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Ask the Doctor – with Prentice Steffen

Please send your sports-related medical questions to “Ask the Doctor” in care of WebLetters@7Dogs.com. We will forward a selection of questions to one of three physicians currently working with this site.

Dealing with depression

Dear Doc,
Recently, I’ve found myself understanding the ups-and-downs, erratic behaviors and occasional bouts of stupidity exhibited by certain famous cyclists in Europe these days.

While I haven’t (and my wife really can attest to this) done anything illegal, I have found myself having to rediscover my love of cycling. Personally, I suspect a bit of depression, mostly because I’ve felt down, uninterested in my hobbies, spending time with my wife, etc, for several weeks now.

Just because I recognize the symptoms doesn’t mean I know what to do. I don’t trust the medicines many doctors insist on prescribing. In fact I would prefer to avoid the med’s if possible, but I’m at a loss.

Any suggestions or ideas that you have would be greatly appreciated. Yes, I do have a family doctor, but I don’t feel comfortable talking to him about this. Right now, I’m looking for another doctor with whom I’m more comfortable.

Thank you in advance.
— Chris

Dear Chris,
Thanks for your question. It’s a really good one and is no doubt one that many people would (or should?) like to ask. I especially appreciate the insight that you have about the situation you find yourself in.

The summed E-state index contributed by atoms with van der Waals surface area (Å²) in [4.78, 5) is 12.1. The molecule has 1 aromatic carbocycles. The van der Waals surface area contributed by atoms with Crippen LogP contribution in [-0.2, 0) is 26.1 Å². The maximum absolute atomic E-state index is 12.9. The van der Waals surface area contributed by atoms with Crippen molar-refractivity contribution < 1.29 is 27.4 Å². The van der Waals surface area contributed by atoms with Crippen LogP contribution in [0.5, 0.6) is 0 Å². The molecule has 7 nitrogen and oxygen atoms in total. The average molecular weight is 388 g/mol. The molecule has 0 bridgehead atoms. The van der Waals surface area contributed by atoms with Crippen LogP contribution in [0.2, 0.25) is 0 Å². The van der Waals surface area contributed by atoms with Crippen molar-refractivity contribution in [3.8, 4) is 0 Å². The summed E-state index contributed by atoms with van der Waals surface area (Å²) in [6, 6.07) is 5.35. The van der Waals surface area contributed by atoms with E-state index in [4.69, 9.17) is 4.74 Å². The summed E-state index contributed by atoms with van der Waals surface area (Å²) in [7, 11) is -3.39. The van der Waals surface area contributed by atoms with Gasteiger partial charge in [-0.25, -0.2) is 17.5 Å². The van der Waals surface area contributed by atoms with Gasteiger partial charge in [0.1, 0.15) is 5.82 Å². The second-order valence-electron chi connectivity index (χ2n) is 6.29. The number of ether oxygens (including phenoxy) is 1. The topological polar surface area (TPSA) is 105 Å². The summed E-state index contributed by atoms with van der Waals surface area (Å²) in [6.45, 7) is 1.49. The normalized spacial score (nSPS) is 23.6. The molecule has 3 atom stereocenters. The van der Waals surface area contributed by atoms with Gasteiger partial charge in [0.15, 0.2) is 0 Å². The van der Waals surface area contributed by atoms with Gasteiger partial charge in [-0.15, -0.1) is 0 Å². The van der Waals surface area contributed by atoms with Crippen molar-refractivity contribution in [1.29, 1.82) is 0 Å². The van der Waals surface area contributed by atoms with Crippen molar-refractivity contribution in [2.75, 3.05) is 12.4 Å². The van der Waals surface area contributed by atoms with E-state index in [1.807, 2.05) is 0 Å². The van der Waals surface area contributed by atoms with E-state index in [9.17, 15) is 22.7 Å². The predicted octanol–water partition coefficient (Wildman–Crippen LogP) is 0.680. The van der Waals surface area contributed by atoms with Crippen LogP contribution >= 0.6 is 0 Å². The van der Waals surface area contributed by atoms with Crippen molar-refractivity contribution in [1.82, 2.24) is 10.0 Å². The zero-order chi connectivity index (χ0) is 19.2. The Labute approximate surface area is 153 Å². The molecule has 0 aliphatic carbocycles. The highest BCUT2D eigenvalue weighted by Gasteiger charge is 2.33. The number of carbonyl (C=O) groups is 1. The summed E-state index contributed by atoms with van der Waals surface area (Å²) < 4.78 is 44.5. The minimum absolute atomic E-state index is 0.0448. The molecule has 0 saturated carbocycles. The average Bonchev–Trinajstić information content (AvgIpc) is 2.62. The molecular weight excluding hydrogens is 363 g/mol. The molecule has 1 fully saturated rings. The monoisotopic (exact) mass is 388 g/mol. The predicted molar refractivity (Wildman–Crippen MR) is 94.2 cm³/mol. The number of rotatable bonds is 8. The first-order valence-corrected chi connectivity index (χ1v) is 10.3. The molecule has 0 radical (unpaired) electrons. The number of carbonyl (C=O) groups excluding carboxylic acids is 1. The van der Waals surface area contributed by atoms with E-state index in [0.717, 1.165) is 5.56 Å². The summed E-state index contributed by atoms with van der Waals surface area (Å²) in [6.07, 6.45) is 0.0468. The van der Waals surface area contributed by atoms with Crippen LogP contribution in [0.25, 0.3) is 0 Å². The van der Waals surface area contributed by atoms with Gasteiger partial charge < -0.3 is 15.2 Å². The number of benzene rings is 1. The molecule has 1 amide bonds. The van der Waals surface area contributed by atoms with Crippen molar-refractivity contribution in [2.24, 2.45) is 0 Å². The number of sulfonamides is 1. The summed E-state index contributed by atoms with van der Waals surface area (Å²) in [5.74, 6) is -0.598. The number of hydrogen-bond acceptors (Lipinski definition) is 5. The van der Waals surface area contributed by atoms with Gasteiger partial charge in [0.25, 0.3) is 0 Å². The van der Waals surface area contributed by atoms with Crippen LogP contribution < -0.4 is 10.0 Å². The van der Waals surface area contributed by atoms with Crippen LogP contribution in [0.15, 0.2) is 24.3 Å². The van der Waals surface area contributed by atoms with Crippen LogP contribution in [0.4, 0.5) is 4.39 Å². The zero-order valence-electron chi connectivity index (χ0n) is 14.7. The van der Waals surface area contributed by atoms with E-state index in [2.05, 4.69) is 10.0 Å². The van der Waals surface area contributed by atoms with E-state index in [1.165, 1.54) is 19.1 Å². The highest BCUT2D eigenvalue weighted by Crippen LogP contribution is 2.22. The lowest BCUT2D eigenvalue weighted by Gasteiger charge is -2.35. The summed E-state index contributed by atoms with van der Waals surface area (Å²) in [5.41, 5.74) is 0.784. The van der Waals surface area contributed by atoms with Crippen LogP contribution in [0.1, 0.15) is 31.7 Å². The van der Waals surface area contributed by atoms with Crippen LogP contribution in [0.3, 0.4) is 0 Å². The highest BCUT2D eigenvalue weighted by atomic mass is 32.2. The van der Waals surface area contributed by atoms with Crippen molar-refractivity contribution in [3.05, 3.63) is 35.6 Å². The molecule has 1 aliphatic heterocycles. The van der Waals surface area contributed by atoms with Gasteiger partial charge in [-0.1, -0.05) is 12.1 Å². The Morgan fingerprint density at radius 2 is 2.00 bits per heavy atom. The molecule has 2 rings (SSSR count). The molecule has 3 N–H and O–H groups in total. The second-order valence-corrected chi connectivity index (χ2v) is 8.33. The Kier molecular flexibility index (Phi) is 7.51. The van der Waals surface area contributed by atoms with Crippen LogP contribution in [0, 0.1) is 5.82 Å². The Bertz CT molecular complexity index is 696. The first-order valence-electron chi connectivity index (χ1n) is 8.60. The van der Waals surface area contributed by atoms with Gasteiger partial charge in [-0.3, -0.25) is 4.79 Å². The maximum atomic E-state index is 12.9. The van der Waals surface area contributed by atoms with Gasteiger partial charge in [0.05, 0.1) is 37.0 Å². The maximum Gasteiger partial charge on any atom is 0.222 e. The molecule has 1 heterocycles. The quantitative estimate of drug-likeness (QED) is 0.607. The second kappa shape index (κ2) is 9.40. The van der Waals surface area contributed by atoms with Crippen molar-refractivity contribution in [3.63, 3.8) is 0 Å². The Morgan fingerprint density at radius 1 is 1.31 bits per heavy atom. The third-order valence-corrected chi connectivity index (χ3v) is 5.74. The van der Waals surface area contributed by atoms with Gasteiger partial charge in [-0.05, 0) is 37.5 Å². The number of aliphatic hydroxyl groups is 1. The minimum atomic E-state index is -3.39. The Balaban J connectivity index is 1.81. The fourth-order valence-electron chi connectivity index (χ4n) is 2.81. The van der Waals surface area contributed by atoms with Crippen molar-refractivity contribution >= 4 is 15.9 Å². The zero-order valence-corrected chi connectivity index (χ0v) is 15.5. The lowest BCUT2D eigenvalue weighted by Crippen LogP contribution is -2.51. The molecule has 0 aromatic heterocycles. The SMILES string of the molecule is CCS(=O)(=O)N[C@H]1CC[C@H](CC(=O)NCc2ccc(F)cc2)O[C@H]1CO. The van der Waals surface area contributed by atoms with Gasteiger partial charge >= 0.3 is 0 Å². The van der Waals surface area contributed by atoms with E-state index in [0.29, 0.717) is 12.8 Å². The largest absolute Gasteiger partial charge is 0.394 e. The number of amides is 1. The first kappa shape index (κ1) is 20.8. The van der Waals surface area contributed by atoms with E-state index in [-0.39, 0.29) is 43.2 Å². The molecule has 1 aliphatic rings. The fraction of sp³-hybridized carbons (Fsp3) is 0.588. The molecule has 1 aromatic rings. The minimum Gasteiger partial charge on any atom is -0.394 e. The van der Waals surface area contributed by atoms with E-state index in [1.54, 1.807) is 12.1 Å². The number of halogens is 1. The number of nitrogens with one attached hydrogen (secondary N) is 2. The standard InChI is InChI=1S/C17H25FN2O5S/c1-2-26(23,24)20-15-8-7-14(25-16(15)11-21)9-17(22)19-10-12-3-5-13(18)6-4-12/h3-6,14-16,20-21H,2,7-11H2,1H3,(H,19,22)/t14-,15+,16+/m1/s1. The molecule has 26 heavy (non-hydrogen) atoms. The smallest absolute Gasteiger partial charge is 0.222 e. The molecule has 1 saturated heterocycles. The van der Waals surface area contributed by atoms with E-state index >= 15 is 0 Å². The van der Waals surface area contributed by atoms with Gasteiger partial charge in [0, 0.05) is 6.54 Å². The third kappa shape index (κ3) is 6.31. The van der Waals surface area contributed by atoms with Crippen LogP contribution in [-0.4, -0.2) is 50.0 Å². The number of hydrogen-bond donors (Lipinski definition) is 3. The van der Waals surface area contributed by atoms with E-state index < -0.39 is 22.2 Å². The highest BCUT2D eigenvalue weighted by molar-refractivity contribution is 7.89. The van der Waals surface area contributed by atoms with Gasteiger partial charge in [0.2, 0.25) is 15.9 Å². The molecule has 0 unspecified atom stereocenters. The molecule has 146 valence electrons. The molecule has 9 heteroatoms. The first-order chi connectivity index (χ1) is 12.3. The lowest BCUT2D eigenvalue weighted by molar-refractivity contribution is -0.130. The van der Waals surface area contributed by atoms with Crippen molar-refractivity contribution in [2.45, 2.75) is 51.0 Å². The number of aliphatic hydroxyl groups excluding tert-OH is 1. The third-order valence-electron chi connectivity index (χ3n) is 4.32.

Depression, in all its forms and severities, takes a huge toll on our society. Not only does it cause suffering for individuals and their families, but the overall social costs run in the billions of dollars annually. Estimates are that 10 to 20 percent of the general population will experience depression at some point in their lives. Studies indicate that at least half of these go undiagnosed and, therefore, untreated. There is no reason to think that the incidence of depression in athletes should be any different from that of the general population.

Depression, in fact, is not terribly difficult to diagnose. It is defined as the presence of some of the following symptoms for longer than two weeks:

—Depressed mood during most of the day and nearly every day
—Loss of appetite or weight loss or the reverse, increased appetite or weight gain
—Insomnia or excessive sleeping
—Loss of energy
—Loss of pleasure from activities normally enjoyed
-General agitation or the reverse, general slowing of thinking and acting
—Poor concentration and indecisiveness
—Feelings of worthlessness, hopelessness, or guilt
—Thoughts of suicide

It’s unfortunate that so many people with symptoms like these go untreated and is probably largely due to the stigma that is still wrongly attached to any form of mental illness.

It is worthwhile and scientifically correct to think of depression as a medical illness similar to Type 1 diabetes. Both are the result of a chemical imbalance that can be effectively treated with medication. Would we fault a diabetic for having diabetes and needing to take insulin?

Your reference to the behavior of some riders raises the very interesting topic of the correlation between depression and chemical dependency (alcoholism being a type of chemical dependency). We get into a “chicken and egg” situation as it is unclear whether depression causes chemical dependency or vice versa. It’s likely true that it works both ways.